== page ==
I’m never been someone who’s entirely comfortable with the ease that some are willing to characterize college athletes as a class as spoiled, entitled kids who expect more than they’ve earned. For one thing, I’ve raised three of my own, none of whom were scholarship athletes, and they certainly had their share of spoiled, entitled moments. For another, I tend to resist pat explanations as lazy thinking.
But even with that in mind, I’m having a hard time ignoring the picture that Garrison Smith paints about last year’s defense.
… As Smith saw it, talent wasn’t the secondary’s problem. It was a sense of entitlement from young players, as well as leadership.
“When I was first here, we had guys like Brandon Boykin, and Sanders Commings. (Bacarri) Rambo and guys like that were leaders. They were able to speak up and be vocal,” Smith said. “Whereas once they left we didn’t have any more guys that were vocal like that. Everybody was so laid back. And that was one of the big things that happened last year.”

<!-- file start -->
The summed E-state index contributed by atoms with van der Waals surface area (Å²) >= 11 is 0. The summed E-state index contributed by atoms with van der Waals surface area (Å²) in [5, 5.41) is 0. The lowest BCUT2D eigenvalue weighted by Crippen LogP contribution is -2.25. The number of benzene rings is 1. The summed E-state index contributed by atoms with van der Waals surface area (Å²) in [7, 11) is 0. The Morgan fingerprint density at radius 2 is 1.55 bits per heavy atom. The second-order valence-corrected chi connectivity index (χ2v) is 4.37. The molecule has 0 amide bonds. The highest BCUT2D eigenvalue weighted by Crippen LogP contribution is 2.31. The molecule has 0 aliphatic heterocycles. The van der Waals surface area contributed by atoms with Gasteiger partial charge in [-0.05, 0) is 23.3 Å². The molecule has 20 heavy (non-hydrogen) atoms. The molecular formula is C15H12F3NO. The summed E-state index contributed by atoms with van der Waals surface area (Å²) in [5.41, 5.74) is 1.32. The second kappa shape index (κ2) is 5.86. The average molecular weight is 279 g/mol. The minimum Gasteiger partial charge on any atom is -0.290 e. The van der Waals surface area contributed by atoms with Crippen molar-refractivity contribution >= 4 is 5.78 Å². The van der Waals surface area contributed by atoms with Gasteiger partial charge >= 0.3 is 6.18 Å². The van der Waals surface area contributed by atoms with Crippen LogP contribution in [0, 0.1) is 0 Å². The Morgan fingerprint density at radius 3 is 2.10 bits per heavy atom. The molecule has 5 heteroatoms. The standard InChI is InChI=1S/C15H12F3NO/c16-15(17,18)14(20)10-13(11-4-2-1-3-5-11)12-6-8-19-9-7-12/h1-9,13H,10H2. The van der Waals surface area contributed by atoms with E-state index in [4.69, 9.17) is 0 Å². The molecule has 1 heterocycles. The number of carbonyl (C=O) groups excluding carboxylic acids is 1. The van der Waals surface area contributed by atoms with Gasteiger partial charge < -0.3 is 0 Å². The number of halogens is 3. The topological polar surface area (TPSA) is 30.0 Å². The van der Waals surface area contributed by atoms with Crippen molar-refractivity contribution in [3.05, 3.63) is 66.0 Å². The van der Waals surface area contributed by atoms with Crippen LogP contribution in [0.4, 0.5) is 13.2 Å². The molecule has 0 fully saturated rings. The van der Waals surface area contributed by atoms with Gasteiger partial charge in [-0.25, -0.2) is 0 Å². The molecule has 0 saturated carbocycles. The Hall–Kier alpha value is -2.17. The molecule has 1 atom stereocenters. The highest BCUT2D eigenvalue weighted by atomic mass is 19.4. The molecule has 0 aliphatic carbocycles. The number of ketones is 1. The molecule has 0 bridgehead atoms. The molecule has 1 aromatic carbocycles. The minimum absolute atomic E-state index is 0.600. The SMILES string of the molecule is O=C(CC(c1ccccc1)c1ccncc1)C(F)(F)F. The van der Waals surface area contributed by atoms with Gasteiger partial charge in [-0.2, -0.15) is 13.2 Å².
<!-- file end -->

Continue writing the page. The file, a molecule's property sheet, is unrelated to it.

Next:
Smith declined to talk about any player specifically. But he agreed that “a couple of them” came to campus believing too much in their recruiting hype, and were able to quickly earn playing time because of the lack of returning starters.
“When you already get slotted into a position and you never played a down, and you’re already starting when you come in, you get a big head, and that’s what happened to a lot of guys,” Smith said.
A perfect storm, in other words, rather than a case of poor evaluation on the recruiting trail.
Naturally, it raises the question of whether Georgia is erring in recruiting evaluation. But Rusty Mansell, the recruiting analyst for Dawgs247.com, discounted that as the issue.
“Georgia didn’t take any chances in signing these kids. There were no red flags with them. These kids were recruited by everybody,” Mansell said. “I knew all those kids, covered every one of them. I knew them at an early age, and nothing really told me this guy is going to be an issue.”
Roster mismanagement is something that has come home to roost in all kinds of ways with this program. That doesn’t mean Richt has to Sabanesquely oversign. But this sure as hell looks like another sign that being a dozen short of the scholarship limit of 85 isn’t the best way to go about doing business.